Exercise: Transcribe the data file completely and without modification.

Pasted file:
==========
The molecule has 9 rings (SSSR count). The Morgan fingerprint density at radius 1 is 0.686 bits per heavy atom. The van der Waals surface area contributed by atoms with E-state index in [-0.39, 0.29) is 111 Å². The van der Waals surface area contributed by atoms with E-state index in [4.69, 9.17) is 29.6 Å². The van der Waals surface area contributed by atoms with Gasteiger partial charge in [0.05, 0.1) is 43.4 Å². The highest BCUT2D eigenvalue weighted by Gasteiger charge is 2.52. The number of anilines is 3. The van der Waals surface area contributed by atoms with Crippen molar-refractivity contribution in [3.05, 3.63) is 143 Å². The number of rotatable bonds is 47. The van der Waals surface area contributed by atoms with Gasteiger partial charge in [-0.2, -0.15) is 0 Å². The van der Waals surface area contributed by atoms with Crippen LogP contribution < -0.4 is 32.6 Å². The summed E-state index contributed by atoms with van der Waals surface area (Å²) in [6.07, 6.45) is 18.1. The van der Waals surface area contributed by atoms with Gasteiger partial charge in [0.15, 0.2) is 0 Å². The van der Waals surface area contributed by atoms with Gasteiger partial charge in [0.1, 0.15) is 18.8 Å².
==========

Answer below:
The molecule has 9 rings (SSSR count). The Morgan fingerprint density at radius 1 is 0.686 bits per heavy atom. The van der Waals surface area contributed by atoms with E-state index in [-0.39, 0.29) is 111 Å². The van der Waals surface area contributed by atoms with E-state index in [4.69, 9.17) is 29.6 Å². The van der Waals surface area contributed by atoms with Gasteiger partial charge in [0.05, 0.1) is 43.4 Å². The highest BCUT2D eigenvalue weighted by Gasteiger charge is 2.52. The number of anilines is 3. The van der Waals surface area contributed by atoms with Crippen molar-refractivity contribution in [3.05, 3.63) is 143 Å². The number of rotatable bonds is 47. The van der Waals surface area contributed by atoms with Gasteiger partial charge in [-0.2, -0.15) is 0 Å². The van der Waals surface area contributed by atoms with Crippen LogP contribution < -0.4 is 32.6 Å². The summed E-state index contributed by atoms with van der Waals surface area (Å²) in [6.07, 6.45) is 18.1. The van der Waals surface area contributed by atoms with Gasteiger partial charge in [0.15, 0.2) is 0 Å². The van der Waals surface area contributed by atoms with Gasteiger partial charge in [0.1, 0.15) is 18.8 Å².